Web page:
A Day in the Life: Psychiatry Physician Assistant

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Allyson Gelman, MPAS, PA-C

Psychiatry PA

Graduated from UTMB in 2014

1. What is your specialty? Where do you work?

I work in Outpatient Psychiatry at Holistic Psychiatry in Kingwood, TX

2. What is a typical day like?

I get to the clinic at 8am after my 40 minute commute from home and I immediately start seeing patients. Follow-ups are 15 minutes and new patients take 30-45 minutes. I typically see about 22-26 patients a day, mostly follow ups and about 2-5 new patients per day. Things are very hectic at our clinic with the amount of patients I am expected to see. My role is primarily medication management. I treat patients for depression, anxiety, bipolar, ADHD, PTSD, opioid addiction, schizophrenia, and OCD. I prescribe antidepressants, mood stabilizers, anxiolytics, sedative hypnotics, and stimulants. Another thing I prescribe is buprenorphine which is an opioid replacement medication to help patients who are addicted to opioids get sober and then maintain their sobriety. Our clinic offers ADHD testing in the office called the TOVA test and we also do TMS (Transcranial Magnetic Stimulation) for treatment-resistant depression. I share a wall with the room where they do those two things so I hear it going on throughout the day in the background. I typically get out on time right around 5pm. I return messages throughout the day between patients. My staff does all the paperwork and prior authorizations for me so I just have to see patients and chart mostly.

I work Monday – Friday 8-5 with lunch from 12-1, 40 hours a week.

3. What attracted you to your particular specialty originally?

I have always had an interest in psychology since I come from a long line of people who suffer from mental illness. Initially I wanted to be a primary care provider but it never really worked out and I just sort of fell into psychiatry because there was a job opening so I took it. So far it is the best specialty I have worked in. I just see patients, talk to them about their problems, and prescribe medications. I don’t have to do any procedures which is something I never enjoyed anyways.

4. What do you find most interesting about your current specialty?

There is never a dull moment. My patients tell me some very interesting stories about their lives. They feel comfortable opening up to me about their love lives, their children, traumas they have experienced, anything you can think of, which I absolutely love. I always wanted to develop long term relationships with my patients instead of being in a setting where I would treat them once and never see them again like in the ER or urgent care.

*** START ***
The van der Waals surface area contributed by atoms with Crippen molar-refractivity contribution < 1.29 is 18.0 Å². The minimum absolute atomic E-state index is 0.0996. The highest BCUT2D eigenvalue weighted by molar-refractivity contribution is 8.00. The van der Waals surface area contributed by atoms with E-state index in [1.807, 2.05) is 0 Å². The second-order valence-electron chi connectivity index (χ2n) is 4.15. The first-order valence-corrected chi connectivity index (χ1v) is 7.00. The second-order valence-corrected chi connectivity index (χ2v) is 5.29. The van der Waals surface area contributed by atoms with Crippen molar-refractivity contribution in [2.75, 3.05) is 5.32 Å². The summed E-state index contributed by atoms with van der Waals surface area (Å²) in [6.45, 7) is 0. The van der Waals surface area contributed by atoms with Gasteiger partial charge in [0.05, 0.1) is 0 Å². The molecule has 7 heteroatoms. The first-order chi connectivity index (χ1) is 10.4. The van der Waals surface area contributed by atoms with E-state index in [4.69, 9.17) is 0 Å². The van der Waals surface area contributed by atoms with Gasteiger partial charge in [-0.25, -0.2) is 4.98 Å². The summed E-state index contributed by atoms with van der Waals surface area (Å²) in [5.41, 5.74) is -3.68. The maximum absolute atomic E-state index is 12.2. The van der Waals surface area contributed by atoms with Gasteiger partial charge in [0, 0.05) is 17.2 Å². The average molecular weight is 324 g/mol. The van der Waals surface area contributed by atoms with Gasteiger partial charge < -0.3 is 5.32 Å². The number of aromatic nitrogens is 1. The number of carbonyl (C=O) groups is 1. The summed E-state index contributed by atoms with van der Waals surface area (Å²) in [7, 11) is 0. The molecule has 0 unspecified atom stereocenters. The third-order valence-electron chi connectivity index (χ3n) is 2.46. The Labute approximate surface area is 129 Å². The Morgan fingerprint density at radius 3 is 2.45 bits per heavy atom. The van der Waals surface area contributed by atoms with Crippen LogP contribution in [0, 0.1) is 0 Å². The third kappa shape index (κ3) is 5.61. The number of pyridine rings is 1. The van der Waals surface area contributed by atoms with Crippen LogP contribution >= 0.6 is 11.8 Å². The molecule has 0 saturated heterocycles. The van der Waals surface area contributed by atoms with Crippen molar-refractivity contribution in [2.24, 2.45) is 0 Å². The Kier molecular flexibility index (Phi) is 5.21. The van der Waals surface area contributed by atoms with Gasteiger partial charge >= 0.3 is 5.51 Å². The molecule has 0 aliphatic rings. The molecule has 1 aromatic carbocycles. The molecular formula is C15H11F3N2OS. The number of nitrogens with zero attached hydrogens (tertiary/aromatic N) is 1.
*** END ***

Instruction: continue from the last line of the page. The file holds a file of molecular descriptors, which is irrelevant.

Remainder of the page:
5. What special skills are required? Skills you learn once you were hired?

There were no special skills required for this job. My knowledge of psychiatric drugs was pretty good before but expanded rapidly as I learned on the job. I also learned about time management and how to make the visits with patients shorter and keep the flow going which was something I really struggled with in my first few years of being a PA.

6. What do you like most about being a PA?

The flexibility to be able to work in different specialties. After PA school I worked in allergy/asthma, then family medicine, and now psychiatry. I like that my job has primarily always been just seeing patients and charting. Working in private practice, it’s usually the doctor who has to do more of the business/administrative tasks to keep the clinic running. I am happy with my supervising physician being the person who owns the clinic and takes care of business decisions.

7. What are the challenges of your particular specialty?

Patients put too much faith in the medications that I prescribe them to fix all their problems. It’s draining when they come back for a follow-up and they are still depressed despite me trying so many different things. I try to explain to them that they need to give the medication time to work and also to do therapy and get out of their house once in awhile. They complain to me for a long time about all the things going wrong in their lives and I have to constantly redirect them to stay on track and discuss the medications in the limited amount of time we have. There are some days it’s hard for me not to want to cry hearing about their problems all day long, but the longer I do this the easier it gets.

8. Any other advice you’d like to share?

There is never going to be a perfect job out there.  You have to decide what you are willing to tolerate and compromise about some aspect whether it’s the amount of paperwork, the amount of patients you are expected to see, the coworkers, the types of patients, or call schedule. No matter what it is going to be challenging, but hopefully it will be rewarding too.

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